Thursday, May 29, 2008
Analysts say TNK-BP dispute could end in sale to Gazprom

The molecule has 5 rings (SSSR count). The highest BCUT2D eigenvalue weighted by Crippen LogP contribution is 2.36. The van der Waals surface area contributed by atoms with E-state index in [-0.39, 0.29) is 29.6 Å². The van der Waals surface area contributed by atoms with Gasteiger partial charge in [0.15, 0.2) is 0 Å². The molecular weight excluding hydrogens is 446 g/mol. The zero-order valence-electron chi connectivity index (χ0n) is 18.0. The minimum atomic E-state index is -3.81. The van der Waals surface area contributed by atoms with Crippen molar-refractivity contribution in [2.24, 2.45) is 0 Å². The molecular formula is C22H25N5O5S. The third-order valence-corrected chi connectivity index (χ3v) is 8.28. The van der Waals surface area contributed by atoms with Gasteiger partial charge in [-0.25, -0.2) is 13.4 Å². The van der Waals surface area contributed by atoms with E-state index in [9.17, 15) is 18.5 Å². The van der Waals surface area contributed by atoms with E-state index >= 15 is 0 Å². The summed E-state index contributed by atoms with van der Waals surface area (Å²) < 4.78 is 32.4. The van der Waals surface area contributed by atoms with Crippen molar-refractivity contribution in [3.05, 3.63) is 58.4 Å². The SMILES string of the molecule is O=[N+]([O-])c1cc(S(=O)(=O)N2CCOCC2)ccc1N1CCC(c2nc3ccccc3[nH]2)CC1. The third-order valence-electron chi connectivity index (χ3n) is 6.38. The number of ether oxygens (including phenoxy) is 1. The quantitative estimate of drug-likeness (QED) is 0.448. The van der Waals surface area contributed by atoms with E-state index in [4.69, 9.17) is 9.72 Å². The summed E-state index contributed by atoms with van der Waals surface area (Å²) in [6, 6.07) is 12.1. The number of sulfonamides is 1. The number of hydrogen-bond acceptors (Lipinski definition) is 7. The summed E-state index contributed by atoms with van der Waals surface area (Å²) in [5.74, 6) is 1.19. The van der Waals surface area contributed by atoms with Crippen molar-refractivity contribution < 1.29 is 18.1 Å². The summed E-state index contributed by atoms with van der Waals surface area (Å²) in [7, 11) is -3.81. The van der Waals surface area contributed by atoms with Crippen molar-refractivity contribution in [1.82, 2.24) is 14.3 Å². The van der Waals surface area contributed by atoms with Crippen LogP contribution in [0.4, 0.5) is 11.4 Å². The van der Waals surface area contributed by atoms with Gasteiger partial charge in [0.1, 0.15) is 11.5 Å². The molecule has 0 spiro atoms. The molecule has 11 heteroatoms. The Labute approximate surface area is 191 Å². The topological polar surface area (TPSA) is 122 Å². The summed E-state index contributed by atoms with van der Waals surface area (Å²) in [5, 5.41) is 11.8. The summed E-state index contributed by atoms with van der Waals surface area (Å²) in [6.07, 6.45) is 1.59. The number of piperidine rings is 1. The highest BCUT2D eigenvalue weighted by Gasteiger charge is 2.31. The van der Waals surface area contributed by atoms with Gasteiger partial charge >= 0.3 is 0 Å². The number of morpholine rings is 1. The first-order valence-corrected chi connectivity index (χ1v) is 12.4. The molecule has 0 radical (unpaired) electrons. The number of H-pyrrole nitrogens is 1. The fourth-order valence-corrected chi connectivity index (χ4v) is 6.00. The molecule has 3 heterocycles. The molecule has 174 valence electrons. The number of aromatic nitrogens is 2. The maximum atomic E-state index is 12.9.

LONDON, May 28 (RIA Novosti) - The ongoing dispute between Russian and British shareholders of oil company TNK-BP could lead to the company being bought up by a Russian state giant, most likely Gazprom but possibly Rosneft, analysts said. TNK-BP's American CEO, Robert Dudley, recently admitted major differences between Russian and British shareholders in the company's strategic plans, and business daily Kommersant said on Monday that Russian shareholders were planning to replace Dudley with tycoon Viktor Vekselberg. Alexander Kuznetsov, oil and gas analyst at Prospect Investment, told RIA Novosti: "There is a chance that TNK-BP shares will be sold to a Russian company - either Gazprom or Rosneft." He said the sale could include shares of both Russian and British owners. Oil major BP has 50% in the company, Russia's Alfa Group holds 25%, Viktor Vekselberg's Renova 12.5%, and Leonard Blavatnik's Access industries 12,5%. Analysts say a 50% stake in TNK-BP would be worth $17-20 billion. Kuznetsov said: "British and Russian shareholders have different perspectives on the company's future development. BP sees TNK-BP as its subsidiary, which should develop oil production and refining in Russia and CIS countries and should not venture outside this region." "Russian shareholders believe the company should develop not only in Russia, but abroad, for example it should be able to produce crude in Iraq, and sell and refine oil in Eastern Europe. All these projects are in competition with BP, and BP doesn't need this." TNK-BP has come under intense pressure from the Russian authorities this year. In March the Federal Security Service (FSB) searched the company's headquarters and the Moscow office of BP, after a TNK-BP employee was arrested on suspicion of industrial espionage. Last week new searches were carried out at BP's Moscow office. Konstantin Gulyayev, senior analyst at Region Group, said plans to sell the company are at the heart of the dispute between shareholders. "Some of them don't see strong perspectives for development and want to sell their shares, for example to Gazprom, and others have different ideas, and want to develop the company further. I think it is all to do with this," he said. Kommersant reported on Monday that Russian shareholders had already held discussions with BP CEO Tony Hayward on changing the company's management. BP told RIA Novosti that it fully supports TNK-BP CEO Robert Dudley. "As far as Robert Dudley is concerned, BP fully trusts him. He is a proven and experienced oil industry manager with experience in Russia and abroad. The impressive results of his work at TNK-BP confirm this," a company spokesman said. Any disagreements must be resolved through talks between shareholders, the company said.